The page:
I understand that the weight can be an issue for some but I'd look at it as an opportunity rather than a problem. Imagine if your friend had a normal walking route that was too far for you to do comfortably. You'd build up to it with increasingly longer walks until it was possible for you too. Similarly, everyone can benefit from weight training, no matter how little the weight. Start slowly, set aside some cans to lift and move around a little each day, for 5 or 10 minutes. Gradually, add them to a pot and lift it up and down a bit each day. As you add weight, your strength will increase. In a matter of weeks, the amount of weight you can lift comfortably and safely will also increase.

There's no need for anyone to change their life to be able to use a type of cookware but weight exercises are a good idea for any and every person, no matter what or why.

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carolb_w_fl_coastal_9b

I cook a lot of acidic things as well, and do not want that extra aluminum in my food - not only for health reasons either. It can discolor food and make things taste weird.

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raee_gw zone 5b-6a Ohio

I have a large Magnalite pot also, with a bakelite handle - has to be well over 60 years old - it was in use when I was a child. I recall some smaller pots/saucepans, but I don't know where they ended up.

I don't use it as much as I used to, since if I am cooking large quantities of soup/stew/chili/ spaghetti sauce now for the freezer, I have a nice Analon dutch oven also which I use. But I do like it for its heavy weight when I am doing a slow cook of some things. It isn't pitted, and I have never noticed an off or metallic taste to the food cooked in it.

I hand wash all my pots and pans.


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kathyg_in_mi

I have a large Magnalite roasting pan that I haven’t used in many years. It is just taking up space in my cupboards. With just the 2 of us it it too big. Don’t know why I keep it.

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morz8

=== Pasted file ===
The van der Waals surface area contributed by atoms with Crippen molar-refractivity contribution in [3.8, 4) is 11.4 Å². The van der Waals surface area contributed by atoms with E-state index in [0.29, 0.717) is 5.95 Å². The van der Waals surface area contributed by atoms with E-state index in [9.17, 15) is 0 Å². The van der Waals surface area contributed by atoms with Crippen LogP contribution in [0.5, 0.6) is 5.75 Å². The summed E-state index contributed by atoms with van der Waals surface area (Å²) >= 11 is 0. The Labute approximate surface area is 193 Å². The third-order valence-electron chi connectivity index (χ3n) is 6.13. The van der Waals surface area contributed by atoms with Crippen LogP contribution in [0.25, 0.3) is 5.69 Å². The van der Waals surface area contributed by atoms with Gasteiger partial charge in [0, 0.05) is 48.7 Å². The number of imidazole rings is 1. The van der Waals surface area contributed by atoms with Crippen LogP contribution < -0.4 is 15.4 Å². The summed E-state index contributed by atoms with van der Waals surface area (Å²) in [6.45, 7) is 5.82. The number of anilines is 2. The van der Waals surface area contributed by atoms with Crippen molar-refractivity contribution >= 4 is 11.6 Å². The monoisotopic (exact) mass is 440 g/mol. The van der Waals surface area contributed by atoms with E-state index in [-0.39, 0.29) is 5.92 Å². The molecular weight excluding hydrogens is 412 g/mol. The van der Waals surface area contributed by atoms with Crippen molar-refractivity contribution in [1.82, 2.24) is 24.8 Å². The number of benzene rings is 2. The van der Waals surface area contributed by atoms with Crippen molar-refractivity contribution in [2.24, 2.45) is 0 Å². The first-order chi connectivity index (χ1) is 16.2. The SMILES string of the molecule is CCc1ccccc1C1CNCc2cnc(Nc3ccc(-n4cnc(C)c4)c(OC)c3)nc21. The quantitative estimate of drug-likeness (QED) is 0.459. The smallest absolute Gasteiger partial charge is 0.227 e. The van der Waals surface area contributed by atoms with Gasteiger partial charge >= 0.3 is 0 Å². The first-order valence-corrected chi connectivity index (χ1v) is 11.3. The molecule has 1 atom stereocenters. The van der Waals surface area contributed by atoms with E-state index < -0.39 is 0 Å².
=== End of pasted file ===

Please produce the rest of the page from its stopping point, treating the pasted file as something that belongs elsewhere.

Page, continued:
I have some vintage magnalite cast aluminum that see frequent use. A 15" roaster that I put on layaway before even having my own kitchen. Remember those days, seems light years ago. No money to spend, so would put a little down on something I needed and the store would hold it until cash could be saved to pick it up ;0)

Large dutch oven, two saucepans that I reach for a lot. The saucepans are particularly useful for.....sauces, even consistent heat ;0) And potatoes, things I might like to use my hand mixer or stick blender in without transferring contents to something compatible with metal...no worrying about scratches or abusing them.

They are almost vintage now, heavy, and I do hand wash them. One lid went through the dishwasher as a test many years ago and proved they will never look their best being washed in the auto dishwasher.

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cyn427 (z. 7, N. VA)

Elmer, my philosophy exactly-added weight training with my cast iron pans and pots! All mine are cast iron with some enameled and some not.

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ci_lantro

Elizabeth, aluminum doesn't go in the dishwasher. Nor does anodized aluminum. Nor non-stick pans. Because the detergent is corrosive to aluminum. Aluminum discolors and the corrosive detergent is tough on non-stick pans.

The Analon pan that I have cleans up so easily, there is no point of putting it in the DW. (The glass lid, yes.)

I hand wash almost all pots & pans anyway because they are dishwasher space hogs.

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Lars

Anodized aluminum is so easy to clean by hand that there is no reason to put it in the dishwasher. I also put almost no pans in the dishwasher as it is anyway, because they are so bulky, as ci_lantro noted. Regular cast iron pans should not go in the dishwasher either, and they are much more difficult to wash/rinse by hand, due to their weight. The only pans I put in the dishwasher are small saucepans, and I usually wash them by hand instead anyway, as I need to have them clean at all times.

If you want exercise, there are better ways to do it than by hefting cast iron pans, which can be rather unwieldy - especially if you are a beginner weightlifter. I prefer to get my exercise outside the kitchen - much of it in my yards.

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arkansas girl

No pots and pans in the dishwasher for me either. As far as cast iron being too heavy...I think it's easy for younger people to not see this as a hurdle. I can remember kind of rolling my eyes at Mom when she wouldn't use a one gallon pitcher for iced tea because that's what I used. Well, now that I'm almost 60, I can see that a one gallon pitcher filled with liquid is very heavy. I think when we are young and in good health, we take that for granted! Cast iron is too heavy for some people especially if someone has a disability or is older and perhaps becoming feeble. There are lots of reasons why a big cast iron pan could be too heavy. Not everyone can lift weights!

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Lucille

Not everyone can lift weights!

Resistance training, which is what weightlifting is part of, helps save bone density in older adults. Everyone can start small and built strength a little at a time.